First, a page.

Death Toll in Sierra Leone Mudslide Stands at 400 as Rescue Operations Continue
By David E. Hubler
Contributor, EDM Digest
Rescue workers in Sierra Leone have recovered 400 bodies so far in one of Africa's deadliest mudslides in decades.
A mountainside collapsed in the town of Regent on the outskirts of Freetown early Monday morning, following a night of torrential rains and severe flooding. The mudslide buried dozens of homes.
Morgues Struggle to Find Storage Space for Deceased Residents
Rescue operations continued feverishly into Tuesday while morgues struggled to find space for the dead, reported Reuters. More heavy rainfall is expected in the coming days.
Bulldozers dug through mud and rubble at the foot of Mount Sugar Loaf. Many residents had been asleep when part of the mountainside turned into an avalanche of mud.
Bodies continue to arrive at the city’s central morgue. Corpses lie on the floor and on the ground outside because the morgue is overloaded, a Reuters witness said.
“Our problem here is space. We are trying to separate, quantify and examine quickly, and then we will issue death certificates before the burial,” Owiz Koroma, the morgue’s director, told reporters.
Sierra Leone President Ernest Bai Koroma urged residents of Regent and other flooded areas around Freetown to evacuate immediately and allow military personnel and other rescue workers to continue their search for survivors.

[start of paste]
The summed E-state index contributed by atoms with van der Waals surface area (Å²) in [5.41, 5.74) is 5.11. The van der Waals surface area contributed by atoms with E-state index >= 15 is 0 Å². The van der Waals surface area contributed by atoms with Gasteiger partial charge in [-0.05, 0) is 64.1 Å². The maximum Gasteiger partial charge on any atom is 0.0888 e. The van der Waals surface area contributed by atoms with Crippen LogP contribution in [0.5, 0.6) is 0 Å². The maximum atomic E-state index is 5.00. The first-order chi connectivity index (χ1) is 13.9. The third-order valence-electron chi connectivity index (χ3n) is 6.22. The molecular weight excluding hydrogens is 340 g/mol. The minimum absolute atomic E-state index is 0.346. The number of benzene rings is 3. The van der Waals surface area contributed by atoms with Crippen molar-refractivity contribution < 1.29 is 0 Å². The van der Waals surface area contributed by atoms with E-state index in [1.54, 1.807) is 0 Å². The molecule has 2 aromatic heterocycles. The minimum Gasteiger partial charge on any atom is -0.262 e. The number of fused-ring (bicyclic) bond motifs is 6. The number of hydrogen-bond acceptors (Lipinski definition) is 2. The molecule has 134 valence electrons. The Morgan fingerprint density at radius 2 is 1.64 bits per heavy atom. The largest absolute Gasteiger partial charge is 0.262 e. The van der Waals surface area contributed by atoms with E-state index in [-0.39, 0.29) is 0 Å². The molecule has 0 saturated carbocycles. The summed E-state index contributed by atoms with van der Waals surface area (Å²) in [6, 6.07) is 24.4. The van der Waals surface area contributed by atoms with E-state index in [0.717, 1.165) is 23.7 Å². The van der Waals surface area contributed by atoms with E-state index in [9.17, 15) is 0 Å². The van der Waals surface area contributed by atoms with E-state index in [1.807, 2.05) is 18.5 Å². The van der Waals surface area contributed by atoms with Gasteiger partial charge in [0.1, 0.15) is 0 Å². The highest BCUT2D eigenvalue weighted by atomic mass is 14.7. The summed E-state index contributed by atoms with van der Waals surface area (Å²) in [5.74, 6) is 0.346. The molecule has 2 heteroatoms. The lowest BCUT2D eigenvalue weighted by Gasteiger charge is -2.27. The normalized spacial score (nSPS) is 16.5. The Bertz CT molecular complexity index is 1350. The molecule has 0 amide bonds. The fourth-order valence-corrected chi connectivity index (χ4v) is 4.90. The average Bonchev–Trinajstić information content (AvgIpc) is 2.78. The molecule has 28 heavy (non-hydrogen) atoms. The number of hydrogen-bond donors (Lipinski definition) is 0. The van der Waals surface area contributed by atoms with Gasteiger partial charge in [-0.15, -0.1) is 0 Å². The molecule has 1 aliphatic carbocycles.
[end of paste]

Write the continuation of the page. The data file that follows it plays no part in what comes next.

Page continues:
Koroma said in a television address on Monday evening that rescue centers had been set up around the capital to register and assist victims.
"We estimate that at least 3,000 people are homeless...they need shelter, medical assistance and food," Sierra Red Cross Society spokesman Abu Bakarr Tarawallie said by phone, according to an August 14 article on the Voice of America. The Red Cross said another 600 persons are missing.
Sierra Leone Red Cross Fears Outbreaks of Cholera and Typhoid
“We are also fearful of outbreaks of diseases such as cholera and typhoid,” Tarawallie told the Thomson Reuters Foundation from Freetown. “We can only hope that this does not happen.”
Contaminated water and water-soaked soil often lead to potentially deadly diseases like cholera and diarrhea after floods and mudslides.
The United Nations children's agency, UNICEF, is providing trauma counseling and therapy to families and children in the communities struck by the mudslide, VOA reported. "You can see people openly grieving...there is a lot of hurt to address," UNICEF spokesman John James said.